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Potent spinal parenchymal AAV9-mediated gene delivery by subpial injection in adult rats and pigs.

  • Author(s): Miyanohara, Atsushi
  • Kamizato, Kota
  • Juhas, Stefan
  • Juhasova, Jana
  • Navarro, Michael
  • Marsala, Silvia
  • Lukacova, Nada
  • Hruska-Plochan, Marian
  • Curtis, Erik
  • Gabel, Brandon
  • Ciacci, Joseph
  • Ahrens, Eric T
  • Kaspar, Brian K
  • Cleveland, Don
  • Marsala, Martin
  • et al.
Abstract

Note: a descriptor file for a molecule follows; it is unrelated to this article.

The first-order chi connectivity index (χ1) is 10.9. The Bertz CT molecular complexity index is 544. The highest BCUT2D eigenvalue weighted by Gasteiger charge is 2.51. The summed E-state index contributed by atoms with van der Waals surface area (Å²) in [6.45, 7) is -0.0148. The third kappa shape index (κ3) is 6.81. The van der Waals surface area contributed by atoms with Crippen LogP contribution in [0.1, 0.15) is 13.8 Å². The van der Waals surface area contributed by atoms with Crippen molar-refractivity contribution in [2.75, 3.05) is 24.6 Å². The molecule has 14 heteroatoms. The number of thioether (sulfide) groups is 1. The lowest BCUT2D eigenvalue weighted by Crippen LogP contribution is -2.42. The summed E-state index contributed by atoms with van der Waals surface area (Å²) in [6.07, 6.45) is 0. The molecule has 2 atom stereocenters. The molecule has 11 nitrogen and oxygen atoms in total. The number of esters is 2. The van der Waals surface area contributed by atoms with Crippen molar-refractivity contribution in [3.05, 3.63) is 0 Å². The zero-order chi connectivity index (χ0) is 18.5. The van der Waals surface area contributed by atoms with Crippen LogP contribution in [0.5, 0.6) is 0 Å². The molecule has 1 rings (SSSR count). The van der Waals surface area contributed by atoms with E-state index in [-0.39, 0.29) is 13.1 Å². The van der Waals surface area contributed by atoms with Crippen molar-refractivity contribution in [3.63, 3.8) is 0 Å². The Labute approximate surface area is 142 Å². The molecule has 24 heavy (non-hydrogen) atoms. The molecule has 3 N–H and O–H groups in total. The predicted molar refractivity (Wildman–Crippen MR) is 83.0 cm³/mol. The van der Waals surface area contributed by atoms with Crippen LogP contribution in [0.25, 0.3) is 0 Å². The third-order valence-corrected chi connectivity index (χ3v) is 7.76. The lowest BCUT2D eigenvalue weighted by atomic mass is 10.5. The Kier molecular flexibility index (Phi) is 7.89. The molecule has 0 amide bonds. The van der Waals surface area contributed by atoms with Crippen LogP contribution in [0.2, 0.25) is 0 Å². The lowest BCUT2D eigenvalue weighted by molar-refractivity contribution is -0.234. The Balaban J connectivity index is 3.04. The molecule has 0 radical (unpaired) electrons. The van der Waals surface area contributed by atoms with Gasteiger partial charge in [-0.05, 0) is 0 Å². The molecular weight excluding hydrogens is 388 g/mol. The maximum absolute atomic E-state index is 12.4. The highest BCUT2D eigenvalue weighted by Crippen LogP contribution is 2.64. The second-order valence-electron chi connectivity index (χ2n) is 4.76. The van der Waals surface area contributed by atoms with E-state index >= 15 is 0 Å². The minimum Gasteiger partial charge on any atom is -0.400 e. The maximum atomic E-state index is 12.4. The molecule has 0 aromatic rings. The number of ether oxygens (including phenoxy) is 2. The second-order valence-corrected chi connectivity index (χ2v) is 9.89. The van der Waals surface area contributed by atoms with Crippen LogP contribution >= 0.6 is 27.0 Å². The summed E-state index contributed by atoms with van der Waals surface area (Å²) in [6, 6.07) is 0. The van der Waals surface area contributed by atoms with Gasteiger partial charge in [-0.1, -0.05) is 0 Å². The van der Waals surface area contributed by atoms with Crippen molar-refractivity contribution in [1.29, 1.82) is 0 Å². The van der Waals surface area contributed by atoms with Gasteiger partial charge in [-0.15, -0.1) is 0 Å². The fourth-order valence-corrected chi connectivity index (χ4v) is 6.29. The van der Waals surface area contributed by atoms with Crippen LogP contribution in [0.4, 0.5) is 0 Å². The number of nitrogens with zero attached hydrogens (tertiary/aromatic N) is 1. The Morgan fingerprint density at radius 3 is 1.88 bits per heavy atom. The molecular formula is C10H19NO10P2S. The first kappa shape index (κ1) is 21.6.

Effective in vivo use of adeno-associated virus (AAV)-based vectors to achieve gene-specific silencing or upregulation in the central nervous system has been limited by the inability to provide more than limited deep parenchymal expression in adult animals using delivery routes with the most clinical relevance (intravenous or intrathecal). Here, we demonstrate that the spinal pia membrane represents the primary barrier limiting effective AAV9 penetration into the spinal parenchyma after intrathecal AAV9 delivery. We develop a novel subpial AAV9 delivery technique and AAV9-dextran formulation. We use these in adult rats and pigs to show (i) potent spinal parenchymal transgene expression in white and gray matter including neurons, glial and endothelial cells after single bolus subpial AAV9 delivery; (ii) delivery to almost all apparent descending motor axons throughout the length of the spinal cord after cervical or thoracic subpial AAV9 injection; (iii) potent retrograde transgene expression in brain motor centers (motor cortex and brain stem); and (iv) the relative safety of this approach by defining normal neurological function for up to 6 months after AAV9 delivery. Thus, subpial delivery of AAV9 enables gene-based therapies with a wide range of potential experimental and clinical utilizations in adult animals and human patients.

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